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AFT President Randi Weingarten on July 18 delivered a forceful case for Hillary Clinton, while hailing the 100-year-old union as a vehicle empowering our more than 1.6 million workers at the bargaining table and the ballot box.
Eau Claire, WI: Faculty at the University of Wisconsin-Eau Claire voted overwhelmingly in support of a resolution of no confidence in UW System President Ray Cross and the Board of Regents. Members of AFT local 6481, United Faculty and Academic Staff of UW-Eau Claire, collected signatures from one-third of campus faculty to call for a special meeting of all faculty on the resolution, the first such meeting at the university in nearly fifty years. The resolution, which passed by a landslide margin of 227-98, is the latest in a wave of no confidence resolutions across the UW System, a nationally unprecedented event.
The May 2016 issue of The Union Voice, AFT-Wisconsin's newsletter, is now available. You can read individual articles below, or download the entire issue as a PDF file. If you would like to suggest a story for a future issue of The Union Voice, please contact AFT-Wisconsin Communications Director Aaron Bibb.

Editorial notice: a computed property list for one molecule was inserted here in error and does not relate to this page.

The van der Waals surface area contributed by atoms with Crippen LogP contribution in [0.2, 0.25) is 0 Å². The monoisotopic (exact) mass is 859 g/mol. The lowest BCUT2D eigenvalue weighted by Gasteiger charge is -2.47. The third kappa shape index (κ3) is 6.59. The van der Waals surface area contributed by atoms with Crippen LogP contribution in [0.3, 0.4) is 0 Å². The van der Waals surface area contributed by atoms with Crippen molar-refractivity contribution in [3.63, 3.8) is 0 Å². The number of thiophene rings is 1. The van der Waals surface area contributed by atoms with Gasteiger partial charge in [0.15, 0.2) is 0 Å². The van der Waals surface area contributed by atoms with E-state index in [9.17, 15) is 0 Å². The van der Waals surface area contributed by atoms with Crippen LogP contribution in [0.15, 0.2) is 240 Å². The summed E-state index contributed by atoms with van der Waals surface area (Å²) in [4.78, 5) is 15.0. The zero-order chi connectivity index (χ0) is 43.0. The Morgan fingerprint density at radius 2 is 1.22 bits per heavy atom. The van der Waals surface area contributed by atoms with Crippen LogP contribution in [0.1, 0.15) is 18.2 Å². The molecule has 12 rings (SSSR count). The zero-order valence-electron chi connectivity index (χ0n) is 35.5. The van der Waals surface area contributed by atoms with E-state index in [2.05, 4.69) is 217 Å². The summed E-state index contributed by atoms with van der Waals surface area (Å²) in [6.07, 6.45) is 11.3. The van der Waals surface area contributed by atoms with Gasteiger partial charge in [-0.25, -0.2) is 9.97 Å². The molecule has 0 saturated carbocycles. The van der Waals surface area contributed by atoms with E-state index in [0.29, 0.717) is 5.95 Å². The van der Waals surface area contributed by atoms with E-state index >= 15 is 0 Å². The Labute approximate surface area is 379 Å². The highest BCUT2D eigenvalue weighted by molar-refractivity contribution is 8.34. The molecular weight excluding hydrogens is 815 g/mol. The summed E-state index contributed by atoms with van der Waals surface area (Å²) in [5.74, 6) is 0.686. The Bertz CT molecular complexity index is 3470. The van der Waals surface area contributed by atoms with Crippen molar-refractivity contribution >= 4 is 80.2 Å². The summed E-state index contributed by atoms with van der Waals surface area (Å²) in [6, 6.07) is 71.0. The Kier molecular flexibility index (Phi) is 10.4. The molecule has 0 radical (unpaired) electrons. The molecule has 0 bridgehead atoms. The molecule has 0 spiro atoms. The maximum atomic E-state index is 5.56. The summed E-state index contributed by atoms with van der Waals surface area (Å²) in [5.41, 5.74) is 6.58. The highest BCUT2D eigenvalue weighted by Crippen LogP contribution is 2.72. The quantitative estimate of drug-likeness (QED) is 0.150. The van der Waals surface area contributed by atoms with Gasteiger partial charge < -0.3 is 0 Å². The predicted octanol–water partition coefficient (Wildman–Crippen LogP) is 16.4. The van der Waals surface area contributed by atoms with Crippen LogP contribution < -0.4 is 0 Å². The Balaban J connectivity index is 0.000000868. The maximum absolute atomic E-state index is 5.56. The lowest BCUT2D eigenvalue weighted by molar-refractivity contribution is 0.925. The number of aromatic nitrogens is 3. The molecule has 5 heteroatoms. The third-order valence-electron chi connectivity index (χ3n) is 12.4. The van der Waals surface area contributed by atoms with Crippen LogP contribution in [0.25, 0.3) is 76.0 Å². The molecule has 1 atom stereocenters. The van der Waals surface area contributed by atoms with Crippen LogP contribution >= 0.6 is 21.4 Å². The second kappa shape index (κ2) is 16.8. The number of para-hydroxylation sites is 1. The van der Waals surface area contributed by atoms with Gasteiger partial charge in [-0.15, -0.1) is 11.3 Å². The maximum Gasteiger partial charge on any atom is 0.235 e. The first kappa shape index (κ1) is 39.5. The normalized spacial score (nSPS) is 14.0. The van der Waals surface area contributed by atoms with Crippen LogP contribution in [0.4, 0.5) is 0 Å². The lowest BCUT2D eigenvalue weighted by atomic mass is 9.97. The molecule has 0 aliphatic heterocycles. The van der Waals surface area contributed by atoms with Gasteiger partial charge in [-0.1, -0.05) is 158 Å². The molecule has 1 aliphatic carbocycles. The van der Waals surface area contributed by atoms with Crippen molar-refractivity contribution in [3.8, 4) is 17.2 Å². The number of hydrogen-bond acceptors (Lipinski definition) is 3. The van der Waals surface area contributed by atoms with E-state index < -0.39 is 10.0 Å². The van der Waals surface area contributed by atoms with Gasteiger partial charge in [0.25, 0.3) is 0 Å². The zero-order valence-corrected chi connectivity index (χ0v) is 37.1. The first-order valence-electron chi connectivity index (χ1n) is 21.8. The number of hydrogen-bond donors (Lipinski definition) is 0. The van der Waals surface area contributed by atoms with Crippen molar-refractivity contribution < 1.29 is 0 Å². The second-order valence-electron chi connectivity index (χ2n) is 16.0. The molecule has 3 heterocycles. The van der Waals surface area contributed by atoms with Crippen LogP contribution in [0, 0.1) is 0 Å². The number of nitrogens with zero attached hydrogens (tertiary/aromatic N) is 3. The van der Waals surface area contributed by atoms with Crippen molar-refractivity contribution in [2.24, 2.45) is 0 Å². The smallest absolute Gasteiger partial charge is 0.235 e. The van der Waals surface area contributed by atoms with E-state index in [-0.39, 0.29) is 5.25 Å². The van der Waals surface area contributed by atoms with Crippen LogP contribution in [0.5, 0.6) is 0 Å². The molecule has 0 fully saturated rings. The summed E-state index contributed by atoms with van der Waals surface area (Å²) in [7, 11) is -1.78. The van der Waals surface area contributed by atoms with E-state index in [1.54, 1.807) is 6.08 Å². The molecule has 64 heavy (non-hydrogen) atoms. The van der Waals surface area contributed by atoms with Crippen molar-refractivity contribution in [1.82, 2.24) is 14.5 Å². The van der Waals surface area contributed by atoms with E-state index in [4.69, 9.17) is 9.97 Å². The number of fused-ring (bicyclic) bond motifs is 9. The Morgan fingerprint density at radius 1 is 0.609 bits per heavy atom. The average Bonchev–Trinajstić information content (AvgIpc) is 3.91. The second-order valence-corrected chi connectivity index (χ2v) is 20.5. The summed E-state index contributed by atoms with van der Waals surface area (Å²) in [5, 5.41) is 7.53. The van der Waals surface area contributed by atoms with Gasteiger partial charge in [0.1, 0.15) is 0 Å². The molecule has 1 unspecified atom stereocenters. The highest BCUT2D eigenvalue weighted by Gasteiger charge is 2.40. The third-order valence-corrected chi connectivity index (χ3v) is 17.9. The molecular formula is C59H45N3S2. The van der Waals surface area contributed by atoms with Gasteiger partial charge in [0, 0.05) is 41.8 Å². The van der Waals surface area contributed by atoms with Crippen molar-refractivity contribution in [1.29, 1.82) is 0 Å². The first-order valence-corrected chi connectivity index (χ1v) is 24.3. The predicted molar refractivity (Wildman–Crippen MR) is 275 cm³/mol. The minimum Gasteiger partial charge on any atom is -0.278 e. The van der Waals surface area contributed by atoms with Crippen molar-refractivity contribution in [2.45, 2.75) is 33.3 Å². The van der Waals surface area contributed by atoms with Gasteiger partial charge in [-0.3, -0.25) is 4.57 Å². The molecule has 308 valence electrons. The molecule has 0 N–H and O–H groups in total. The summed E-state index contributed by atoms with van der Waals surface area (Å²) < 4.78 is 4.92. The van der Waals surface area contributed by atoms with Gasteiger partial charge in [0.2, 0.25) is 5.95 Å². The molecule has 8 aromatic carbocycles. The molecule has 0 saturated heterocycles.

A nationally unprecedented series of votes of no confidence in UW System President Ray Cross and the Board of Regents, led by AFT-Wisconsin Higher Education Council and American Association of University Professors members, has spread rapidly across the UW System.
Kathy Evert, an elementary school teacher in the Wisconsin Heights district, was one of a group of teachers from across the United States invited to participate in President Barack Obama’s celebration of National Teacher Appreciation Day at the White House. Evert, the co-president of AFT local 1917, represented the AFT at the May 3rd event honoring the national Teacher of the Year Jahana Hayes.
As the school year began, members of the Whitnall Area Federation of Teachers were discussing two disturbing trends. Class sizes had started high and were continuing to grow as the district accepted many open enrollment students. At the same time, many experienced teachers were either finding jobs elsewhere or considering leaving because of the district’s extremely slow progress in implementing a compensation plan. With many classes exceeding 30 students and as they faced the loss of highly qualified teachers, WAFT members were concerned about the impact on their working conditions and student learning conditions.